When GILDA, Diane and I pulled into Philadelphia, a city I’d visited regularly in the 1980s, it was like coming home. (Fortunately this was weeks ahead of the Democratic National Convention!)
We stayed in a lovely B & B, The Alexander Inn, on Spruce St; just around the corner from the store where I was reading: Giovanni’s Room, the oldest LGBT bookstore in the US!
This part of the book tour continued the theme of the past linking up with the present. When I was in college I went to a wedding—Johnetta and Tom—the first I’d ever attended (most kids in my ‘hood were having babies not weddings!) I call them my ‘faux’ cousins because we aren’t actually related but our families were so close when I was a kid I didn’t realize we weren’t cousins until I was out of high school! But family is family whether biological or logical as Armistead Maupin says.
Drinking margaritas together one could see a slight family resemblance.
Writing my play, Waiting for Giovanni, about James Baldwin I wrestled with his novel, Giovanni’s Room, spending five years reading and re-reading everything about Baldwin and the book. Then in production the cast, co-creator & director, Harry Waters Jr and I spent another year with the name Giovanni on our lips every day.
The experience was a reaffirmation of the power of Baldwin’s work and how theatre creates community. This feeling rose again as I stepped into the bookstore for the first time in maybe 30 years and felt the spirit of Baldwin and all the writers who’d passed through. It was a place that I had often visited with poets, Cheryl Clarke, the late Essex Hemphill and the late editor/activist Joe Beam.
In the early 1980s Cheryl and I traveled to Philadelphia regularly and Giovanni’s Room was like a home base. It felt the same now except so many of the brothers have left us. When you say ‘the late’ before someone’s name it sounds like they forgot to set the alarm and arrived after the program started. But the reality is startling! Essex and Joe were pillars in the establishment of community for black gay men before HIV invaded. Fortunately their legacy is fulfilled in the work of writers like Marvin K. White, Kevin Simmonds and others.
As I read in the store I felt the energy of all those who’d passed through the doors, who’d come to read or to be read to. Philadelphia is, of course, mindful of its direct connection to the founding of the US…not going into the politics of that right now! So history seems to rise up from the cobble stones as we walk around and snap pictures of the commemorative plaques that pop up all over the place: William Still 1821-1902, agent on the Underground Railroad. And the street sign celebrating lesbian activist – Barbara Gittings Way!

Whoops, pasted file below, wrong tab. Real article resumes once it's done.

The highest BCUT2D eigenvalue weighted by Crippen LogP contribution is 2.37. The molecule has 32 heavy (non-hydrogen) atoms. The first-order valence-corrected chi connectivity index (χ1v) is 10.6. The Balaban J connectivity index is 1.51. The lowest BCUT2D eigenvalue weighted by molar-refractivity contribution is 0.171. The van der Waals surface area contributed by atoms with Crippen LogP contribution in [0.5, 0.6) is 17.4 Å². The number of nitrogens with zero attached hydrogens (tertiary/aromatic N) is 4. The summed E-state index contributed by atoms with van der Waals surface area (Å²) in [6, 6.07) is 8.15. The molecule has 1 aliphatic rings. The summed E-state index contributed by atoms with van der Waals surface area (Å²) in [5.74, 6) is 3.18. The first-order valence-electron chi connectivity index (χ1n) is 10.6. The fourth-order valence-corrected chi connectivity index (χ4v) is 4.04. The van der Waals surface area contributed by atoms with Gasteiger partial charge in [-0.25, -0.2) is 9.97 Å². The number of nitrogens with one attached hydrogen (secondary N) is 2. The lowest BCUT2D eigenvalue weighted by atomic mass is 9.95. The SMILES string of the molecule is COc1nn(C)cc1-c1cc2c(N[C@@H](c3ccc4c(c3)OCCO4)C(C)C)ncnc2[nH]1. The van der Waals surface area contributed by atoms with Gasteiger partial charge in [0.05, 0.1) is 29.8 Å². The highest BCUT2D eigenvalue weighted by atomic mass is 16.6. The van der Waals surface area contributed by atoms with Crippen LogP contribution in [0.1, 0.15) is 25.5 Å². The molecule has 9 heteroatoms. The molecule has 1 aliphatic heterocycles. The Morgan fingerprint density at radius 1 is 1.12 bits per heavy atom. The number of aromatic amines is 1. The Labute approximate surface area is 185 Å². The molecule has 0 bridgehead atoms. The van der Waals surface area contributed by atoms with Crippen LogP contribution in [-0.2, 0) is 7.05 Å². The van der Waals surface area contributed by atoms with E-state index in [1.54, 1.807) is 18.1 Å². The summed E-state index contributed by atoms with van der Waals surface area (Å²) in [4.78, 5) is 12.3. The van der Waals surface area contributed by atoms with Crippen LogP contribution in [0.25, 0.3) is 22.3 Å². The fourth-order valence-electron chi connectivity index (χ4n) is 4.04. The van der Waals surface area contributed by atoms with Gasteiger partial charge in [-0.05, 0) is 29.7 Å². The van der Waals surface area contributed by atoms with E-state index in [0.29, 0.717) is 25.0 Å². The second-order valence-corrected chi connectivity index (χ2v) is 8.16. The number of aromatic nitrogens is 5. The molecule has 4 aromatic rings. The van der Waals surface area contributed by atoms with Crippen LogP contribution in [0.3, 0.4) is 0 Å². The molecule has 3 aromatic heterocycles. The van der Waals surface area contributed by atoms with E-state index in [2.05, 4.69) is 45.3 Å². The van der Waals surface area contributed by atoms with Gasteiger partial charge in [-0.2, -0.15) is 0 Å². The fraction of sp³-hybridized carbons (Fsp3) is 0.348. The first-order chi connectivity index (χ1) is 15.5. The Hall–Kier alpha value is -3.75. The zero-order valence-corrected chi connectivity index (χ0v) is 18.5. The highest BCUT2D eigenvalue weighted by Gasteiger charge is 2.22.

Chris Bartlett took us on a tour of the imposing William Way LGBT Community Center where he’s the executive director. Deep in the heart of the elegant 1840s building are the lending library and the archives; two elements of life LGBT I never imagined could exist when I was in my 20s and struggling to find out where the lesbians were hanging out. Like Independence Hall (where the Constitution was constructed) the amazing Way LGBT Center is evidence of the power of community and the health we all gain from having institutions that support our past and our future.
Giovanni’s Room is just such an institution which suffered like other stores from the behemoth called Amazon. I’m grateful that the Philly AIDS Thrift stepped up to save the space by establishing their clothing shop within the book store! After an incredibly warm welcome from the staff I felt the 30 year absence melt away. I read THE GILDA STORIES not just to the room full of readers, including one of the former store owners, Arlene Oshan! But to the spirits of those who’d gone before. The plaque outside commemorating the store’s history is tribute to LGBT history and to all the brothers and sisters who loved each other enough to make their mark and cut a path for others. It’s a path lined with books, ‘faux cousins,’ and Community Centers, all of which help us understand who we are and where we’re going.
Jewelle Gomez is a writer and activist and the author of the double Lambda Award-winning novel, THE GILDA STORIES from City Lights, now with the new 25th Anniversary edition. Find out more about Jewelle Gomez HERE.